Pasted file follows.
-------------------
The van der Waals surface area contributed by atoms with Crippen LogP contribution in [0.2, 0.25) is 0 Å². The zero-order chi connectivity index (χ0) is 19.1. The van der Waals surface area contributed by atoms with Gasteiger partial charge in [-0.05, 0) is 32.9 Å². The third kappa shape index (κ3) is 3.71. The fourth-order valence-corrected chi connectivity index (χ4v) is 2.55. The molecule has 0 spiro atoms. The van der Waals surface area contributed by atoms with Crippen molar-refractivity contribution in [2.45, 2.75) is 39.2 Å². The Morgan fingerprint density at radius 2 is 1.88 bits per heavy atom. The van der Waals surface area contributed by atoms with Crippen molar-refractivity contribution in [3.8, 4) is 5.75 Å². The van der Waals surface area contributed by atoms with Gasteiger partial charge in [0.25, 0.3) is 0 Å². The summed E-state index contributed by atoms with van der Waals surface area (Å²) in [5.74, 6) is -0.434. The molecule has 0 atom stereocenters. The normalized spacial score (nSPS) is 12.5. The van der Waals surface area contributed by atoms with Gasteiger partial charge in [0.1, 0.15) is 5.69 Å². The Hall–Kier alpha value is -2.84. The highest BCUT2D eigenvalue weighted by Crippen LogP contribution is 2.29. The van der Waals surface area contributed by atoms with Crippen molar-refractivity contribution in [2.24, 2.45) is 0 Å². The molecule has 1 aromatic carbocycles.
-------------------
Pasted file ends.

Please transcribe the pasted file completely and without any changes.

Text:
The van der Waals surface area contributed by atoms with Crippen LogP contribution in [0.2, 0.25) is 0 Å². The zero-order chi connectivity index (χ0) is 19.1. The van der Waals surface area contributed by atoms with Gasteiger partial charge in [-0.05, 0) is 32.9 Å². The third kappa shape index (κ3) is 3.71. The fourth-order valence-corrected chi connectivity index (χ4v) is 2.55. The molecule has 0 spiro atoms. The van der Waals surface area contributed by atoms with Crippen molar-refractivity contribution in [2.45, 2.75) is 39.2 Å². The Morgan fingerprint density at radius 2 is 1.88 bits per heavy atom. The van der Waals surface area contributed by atoms with Crippen molar-refractivity contribution in [3.8, 4) is 5.75 Å². The van der Waals surface area contributed by atoms with Gasteiger partial charge in [0.25, 0.3) is 0 Å². The summed E-state index contributed by atoms with van der Waals surface area (Å²) in [5.74, 6) is -0.434. The molecule has 0 atom stereocenters. The normalized spacial score (nSPS) is 12.5. The van der Waals surface area contributed by atoms with Gasteiger partial charge in [0.1, 0.15) is 5.69 Å². The Hall–Kier alpha value is -2.84. The highest BCUT2D eigenvalue weighted by Crippen LogP contribution is 2.29. The van der Waals surface area contributed by atoms with Crippen molar-refractivity contribution in [2.24, 2.45) is 0 Å². The molecule has 1 aromatic carbocycles.